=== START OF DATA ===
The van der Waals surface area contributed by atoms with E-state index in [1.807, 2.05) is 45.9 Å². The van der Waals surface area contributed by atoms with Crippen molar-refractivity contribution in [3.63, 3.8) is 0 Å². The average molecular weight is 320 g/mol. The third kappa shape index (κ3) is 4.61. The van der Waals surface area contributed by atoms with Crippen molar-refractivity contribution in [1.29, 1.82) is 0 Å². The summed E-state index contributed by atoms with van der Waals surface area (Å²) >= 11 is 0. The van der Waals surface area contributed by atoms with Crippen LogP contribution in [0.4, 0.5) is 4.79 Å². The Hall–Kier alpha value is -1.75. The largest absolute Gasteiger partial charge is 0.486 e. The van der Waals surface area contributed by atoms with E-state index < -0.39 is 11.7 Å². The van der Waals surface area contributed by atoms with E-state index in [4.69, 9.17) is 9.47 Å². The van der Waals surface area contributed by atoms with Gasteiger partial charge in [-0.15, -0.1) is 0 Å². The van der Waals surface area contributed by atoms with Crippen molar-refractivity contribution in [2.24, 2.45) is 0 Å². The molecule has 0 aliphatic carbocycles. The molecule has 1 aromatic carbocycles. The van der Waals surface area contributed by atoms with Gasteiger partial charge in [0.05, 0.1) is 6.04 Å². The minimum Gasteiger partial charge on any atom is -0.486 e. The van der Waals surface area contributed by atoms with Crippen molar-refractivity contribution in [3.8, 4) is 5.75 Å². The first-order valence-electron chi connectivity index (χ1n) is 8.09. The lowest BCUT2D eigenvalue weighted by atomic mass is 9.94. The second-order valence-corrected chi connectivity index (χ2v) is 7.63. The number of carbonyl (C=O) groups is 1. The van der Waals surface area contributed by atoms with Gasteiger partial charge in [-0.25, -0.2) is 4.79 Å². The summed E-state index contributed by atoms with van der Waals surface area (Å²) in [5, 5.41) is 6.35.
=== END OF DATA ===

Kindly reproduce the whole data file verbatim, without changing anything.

The van der Waals surface area contributed by atoms with E-state index in [1.807, 2.05) is 45.9 Å². The van der Waals surface area contributed by atoms with Crippen molar-refractivity contribution in [3.63, 3.8) is 0 Å². The average molecular weight is 320 g/mol. The third kappa shape index (κ3) is 4.61. The van der Waals surface area contributed by atoms with Crippen molar-refractivity contribution in [1.29, 1.82) is 0 Å². The summed E-state index contributed by atoms with van der Waals surface area (Å²) >= 11 is 0. The van der Waals surface area contributed by atoms with Crippen LogP contribution in [0.4, 0.5) is 4.79 Å². The Hall–Kier alpha value is -1.75. The largest absolute Gasteiger partial charge is 0.486 e. The van der Waals surface area contributed by atoms with E-state index < -0.39 is 11.7 Å². The van der Waals surface area contributed by atoms with E-state index in [4.69, 9.17) is 9.47 Å². The van der Waals surface area contributed by atoms with Gasteiger partial charge in [-0.15, -0.1) is 0 Å². The van der Waals surface area contributed by atoms with Crippen molar-refractivity contribution in [2.24, 2.45) is 0 Å². The molecule has 0 aliphatic carbocycles. The molecule has 1 aromatic carbocycles. The van der Waals surface area contributed by atoms with Gasteiger partial charge in [0.05, 0.1) is 6.04 Å². The minimum Gasteiger partial charge on any atom is -0.486 e. The van der Waals surface area contributed by atoms with Crippen molar-refractivity contribution in [3.8, 4) is 5.75 Å². The first-order valence-electron chi connectivity index (χ1n) is 8.09. The lowest BCUT2D eigenvalue weighted by atomic mass is 9.94. The second-order valence-corrected chi connectivity index (χ2v) is 7.63. The number of carbonyl (C=O) groups is 1. The van der Waals surface area contributed by atoms with Gasteiger partial charge in [-0.25, -0.2) is 4.79 Å². The summed E-state index contributed by atoms with van der Waals surface area (Å²) in [5, 5.41) is 6.35.